KATZ V. U.S.: 40 YEARS LATER - FROM WARRANTLESS WIRETAPS TO THE WAR ON TERROR
MARCH 9, 2007
Katz in Context: Privacy, Policing Homosexuality and Enforcing Social Norms
The opening panel will situate the Katz decision within a robust framework. The five panelists will provide an expansive vision of the realities that shaped the Katz decision and that continue to define and limit its scope.
Moderator: Jennifer M. Chacón (U.C. Davis)
Speakers: Aya Gruber, Christian Halliburton, Erik Luna, Jonathan Simon & David Sklansky
Aya Gruber, Florida International University School of Law
Professor Gruber will address two lines of cases interpreting Katz: third party cases (White and Greenwood) and dog sniff cases (Caballes). She argues that these lines of cases violate both the letter and spirit of theKatz majority and concurrence, resulting in doctrine even more conservative than that which a literalist reading of the Fourth Amendment would produce. These exceptions are particularly dangerous in light of advancing contraband detection technology and increasing transmittal of private information on the Internet.
Christian Halliburton, University of Seattle School of Law
Professor Halliburton will draw connections between Katz’s privacy norm, socio-psychological theories of autonomy and identity, and the threats posed by a species of new investigative technologies. One theoretical component of his claim is that privacy is dead, and the Katz decision prematurely killed off a superior line of Fourth Amendment analysis.
Erik Luna, S.J. Quinney College of Law, University of Utah
Professor Luna will consider whether judges are the appropriate arbiters of societal expectations of privacy and the possibility that a different institution should be making Katz determinations.
Jonathan Simon, Boalt Hall, UC Berkeley
Professor Simon will explore Katz as a site for a broader defense of the Warren Court’s Fourth Amendment vision and its reliance on judicially enforced social norms as a mechanism for limiting the reach of the police.
David A. Sklansky, Boalt Hall, UC Berkeley
Professor Sklansky will focus on the policing of homosexuality as a suppressed subtext in Katz, and in 1960s criminal procedure more broadly.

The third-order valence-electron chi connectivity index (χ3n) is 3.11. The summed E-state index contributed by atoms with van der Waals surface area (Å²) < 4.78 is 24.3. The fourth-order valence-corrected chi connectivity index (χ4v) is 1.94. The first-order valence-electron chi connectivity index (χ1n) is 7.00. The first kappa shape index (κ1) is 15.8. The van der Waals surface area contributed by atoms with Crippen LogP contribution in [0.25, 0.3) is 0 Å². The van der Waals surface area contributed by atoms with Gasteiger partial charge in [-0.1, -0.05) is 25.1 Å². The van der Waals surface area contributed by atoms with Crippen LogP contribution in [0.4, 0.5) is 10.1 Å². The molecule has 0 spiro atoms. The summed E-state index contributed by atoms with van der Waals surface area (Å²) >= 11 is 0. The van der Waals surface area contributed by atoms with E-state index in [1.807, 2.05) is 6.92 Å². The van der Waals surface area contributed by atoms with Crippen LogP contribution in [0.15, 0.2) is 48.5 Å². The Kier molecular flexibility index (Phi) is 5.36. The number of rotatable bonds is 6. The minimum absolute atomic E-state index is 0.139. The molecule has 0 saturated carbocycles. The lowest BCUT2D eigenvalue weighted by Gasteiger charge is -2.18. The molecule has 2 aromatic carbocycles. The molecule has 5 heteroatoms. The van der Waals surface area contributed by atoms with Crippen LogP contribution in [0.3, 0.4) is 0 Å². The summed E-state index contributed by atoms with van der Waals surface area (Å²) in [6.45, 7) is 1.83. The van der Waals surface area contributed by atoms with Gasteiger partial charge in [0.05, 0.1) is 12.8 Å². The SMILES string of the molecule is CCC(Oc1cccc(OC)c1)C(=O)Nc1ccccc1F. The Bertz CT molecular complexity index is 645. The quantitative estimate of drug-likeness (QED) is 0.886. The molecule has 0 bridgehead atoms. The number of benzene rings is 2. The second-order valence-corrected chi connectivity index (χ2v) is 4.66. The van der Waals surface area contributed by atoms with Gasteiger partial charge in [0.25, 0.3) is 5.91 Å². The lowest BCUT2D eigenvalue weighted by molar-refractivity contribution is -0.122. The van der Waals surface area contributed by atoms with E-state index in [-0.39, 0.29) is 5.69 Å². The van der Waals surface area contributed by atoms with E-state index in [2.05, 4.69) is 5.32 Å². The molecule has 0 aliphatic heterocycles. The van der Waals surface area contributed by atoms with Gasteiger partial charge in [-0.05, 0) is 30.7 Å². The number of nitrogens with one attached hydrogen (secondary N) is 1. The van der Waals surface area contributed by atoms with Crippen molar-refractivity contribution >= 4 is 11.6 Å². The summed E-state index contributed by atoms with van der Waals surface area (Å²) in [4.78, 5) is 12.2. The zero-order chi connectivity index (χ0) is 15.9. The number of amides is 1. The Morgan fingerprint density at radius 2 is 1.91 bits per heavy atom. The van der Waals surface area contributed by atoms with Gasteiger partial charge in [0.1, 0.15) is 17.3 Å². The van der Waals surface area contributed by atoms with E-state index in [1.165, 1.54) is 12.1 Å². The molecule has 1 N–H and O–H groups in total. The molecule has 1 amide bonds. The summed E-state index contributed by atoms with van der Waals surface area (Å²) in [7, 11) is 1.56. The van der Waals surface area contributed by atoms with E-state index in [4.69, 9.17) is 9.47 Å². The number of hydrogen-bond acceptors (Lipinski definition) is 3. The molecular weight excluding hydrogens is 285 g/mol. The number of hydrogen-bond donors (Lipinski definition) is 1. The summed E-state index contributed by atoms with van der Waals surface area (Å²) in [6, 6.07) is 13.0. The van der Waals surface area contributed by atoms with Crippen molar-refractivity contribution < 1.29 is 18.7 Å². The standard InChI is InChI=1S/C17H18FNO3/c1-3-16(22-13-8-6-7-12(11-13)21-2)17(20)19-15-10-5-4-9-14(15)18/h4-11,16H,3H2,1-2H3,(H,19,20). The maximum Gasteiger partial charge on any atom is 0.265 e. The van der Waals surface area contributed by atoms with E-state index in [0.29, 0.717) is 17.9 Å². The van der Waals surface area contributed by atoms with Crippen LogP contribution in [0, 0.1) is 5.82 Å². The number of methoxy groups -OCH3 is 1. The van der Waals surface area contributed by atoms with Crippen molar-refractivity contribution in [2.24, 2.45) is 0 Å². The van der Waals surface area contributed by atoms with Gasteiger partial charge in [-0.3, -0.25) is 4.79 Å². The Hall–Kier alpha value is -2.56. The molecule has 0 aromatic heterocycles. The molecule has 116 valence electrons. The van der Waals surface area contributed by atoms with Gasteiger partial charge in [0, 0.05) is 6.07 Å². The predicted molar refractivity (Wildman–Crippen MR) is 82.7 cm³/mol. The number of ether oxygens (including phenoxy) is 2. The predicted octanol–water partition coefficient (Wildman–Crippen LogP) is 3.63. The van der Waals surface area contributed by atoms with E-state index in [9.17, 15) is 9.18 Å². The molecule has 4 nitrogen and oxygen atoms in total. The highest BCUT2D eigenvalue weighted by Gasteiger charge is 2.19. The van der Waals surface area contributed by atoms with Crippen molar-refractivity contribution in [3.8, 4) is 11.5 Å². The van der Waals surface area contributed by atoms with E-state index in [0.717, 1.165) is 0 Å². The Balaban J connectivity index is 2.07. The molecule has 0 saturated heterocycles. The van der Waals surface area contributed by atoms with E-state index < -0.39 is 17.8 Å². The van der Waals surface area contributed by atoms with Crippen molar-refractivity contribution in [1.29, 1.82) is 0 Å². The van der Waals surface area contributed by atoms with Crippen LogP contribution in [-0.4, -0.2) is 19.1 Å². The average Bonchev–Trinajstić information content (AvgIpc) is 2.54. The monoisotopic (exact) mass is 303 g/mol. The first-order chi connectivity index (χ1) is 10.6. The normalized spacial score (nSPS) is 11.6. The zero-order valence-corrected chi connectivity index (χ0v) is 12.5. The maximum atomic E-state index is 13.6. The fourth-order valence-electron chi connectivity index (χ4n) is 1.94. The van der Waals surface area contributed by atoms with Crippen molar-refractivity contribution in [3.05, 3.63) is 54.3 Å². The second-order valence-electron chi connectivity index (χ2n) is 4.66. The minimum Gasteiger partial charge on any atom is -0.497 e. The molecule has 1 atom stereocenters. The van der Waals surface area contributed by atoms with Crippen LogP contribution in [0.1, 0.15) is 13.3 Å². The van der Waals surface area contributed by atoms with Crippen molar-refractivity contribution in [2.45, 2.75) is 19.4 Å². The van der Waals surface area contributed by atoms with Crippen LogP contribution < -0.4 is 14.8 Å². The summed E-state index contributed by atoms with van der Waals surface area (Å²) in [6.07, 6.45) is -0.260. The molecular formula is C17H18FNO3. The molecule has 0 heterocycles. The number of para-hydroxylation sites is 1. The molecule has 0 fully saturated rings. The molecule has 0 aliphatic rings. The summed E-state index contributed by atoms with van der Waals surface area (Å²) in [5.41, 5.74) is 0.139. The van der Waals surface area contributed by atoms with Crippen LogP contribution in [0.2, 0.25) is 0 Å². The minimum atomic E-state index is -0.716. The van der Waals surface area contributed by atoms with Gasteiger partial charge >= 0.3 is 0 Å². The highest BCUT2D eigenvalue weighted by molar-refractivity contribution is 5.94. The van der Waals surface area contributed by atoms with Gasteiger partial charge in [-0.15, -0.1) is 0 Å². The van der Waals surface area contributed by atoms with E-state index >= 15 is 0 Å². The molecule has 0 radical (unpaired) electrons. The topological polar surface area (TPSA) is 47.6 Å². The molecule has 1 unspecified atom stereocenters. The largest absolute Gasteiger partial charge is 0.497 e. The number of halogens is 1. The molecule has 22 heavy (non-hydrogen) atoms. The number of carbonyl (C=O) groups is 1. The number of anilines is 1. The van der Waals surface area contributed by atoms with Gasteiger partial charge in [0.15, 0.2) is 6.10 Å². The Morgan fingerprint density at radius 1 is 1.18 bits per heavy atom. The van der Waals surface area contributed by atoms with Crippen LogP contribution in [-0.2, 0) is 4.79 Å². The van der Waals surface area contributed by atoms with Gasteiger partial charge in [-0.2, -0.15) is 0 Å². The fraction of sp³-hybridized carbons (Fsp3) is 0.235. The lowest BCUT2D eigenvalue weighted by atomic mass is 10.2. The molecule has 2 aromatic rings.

Katz: Rights and Remedies
Forty years after the Supreme Court determined that the Fourth Amendment protected “people, not places,” this panel will assess the strength of that protection. The panelists will examine the ways in which contemporary courts define the limits of an individual’s “reasonable expectation of privacy” and propose alternative frameworks for conducting the appropriate legal analysis. They will also examine the evolution of remedies available for searches found to be unreasonable under Katz.
Moderator: Floyd F. Feeney (U.C. Davis)
Speakers: Raquel Aldana, Timothy Casey, Sharon Davies & Anil Kalhan
Raquel Aldana, William S. Boyd School of Law at UNLV
Professor Aldana will be exploring what recent ICE workplace raids reveal about how notions of privacy, including the "expectation of privacy" prong of Katz, are determined or influenced by the citizen/alien construction in U.S. law.
Timothy Casey, Case Western Reserve University School of Law
Professor Casey will examine technological advances in surveillance and explore how those advances affect the calculus of what is “reasonable” in a “reasonable expectation of privacy.” His analysis will reference current (or recent) cases in the lower courts as well as challenges we might look forward to in the near future.
Sharon Davies, Moritz College of Law, Ohio State University
Professor Davies will focus on issues remedies. Justice Scalia’s majority opinion in Hudson v. Michigan (2006) raises questions about the Court’s future willingness to suppress evidence seized pursuant to a constitutional violation. It is possible to imagine in the wake of Hudson that violations of the principles of Katz will go the same way, if the Court continues to lean in favor of civil remedies/internal disciplinary procedures, etc., over suppression. Professor Davies will speak to the evolving remedy for a Katz violation, post-Hudson.
Anil Kalhan, Fordham University School of Law
Professor Kalhan will explore questions of how the “reasonable expectation of privacy” applies to the non-citizen.
Katz in the Age of International Crime and Terrorism
Moderator: Diane Marie Amann (U.C. Davis)
Speakers: Tracey Maclin & Glenn Sulmasy/John Yoo (co-presenting)
In his concurrence in Katz, Justice White left open the possibility that in cases of national security, the President or Attorney General could authorize warrantless wiretaps. In recent years, events such as the warrantless wiretapping program carried out by the National Security Agency after September 11, 2001, have brought into sharp focus the question of how Katz’ protection should be interpreted in cases involving national security. Our final panel explores these questions, along with the related question of the degree to which citizenship status limits the protections afforded by Katz.
Tracey Maclin, Boston University School of Law
Professor Maclin will outline the parameters of Fourth Amendment protections provided by Katz and will argue that the National Security Agency’s wiretapping program violates the Fourth Amendment.
John Yoo, Boalt Hall, UC Berkeley & Glenn Sulmasy, U.S. Coast Guard Academy (Co-authors)
Professor Yoo and Professor Sulmasy will co-present a paper questioning the viability of Katz in the war on terrorism.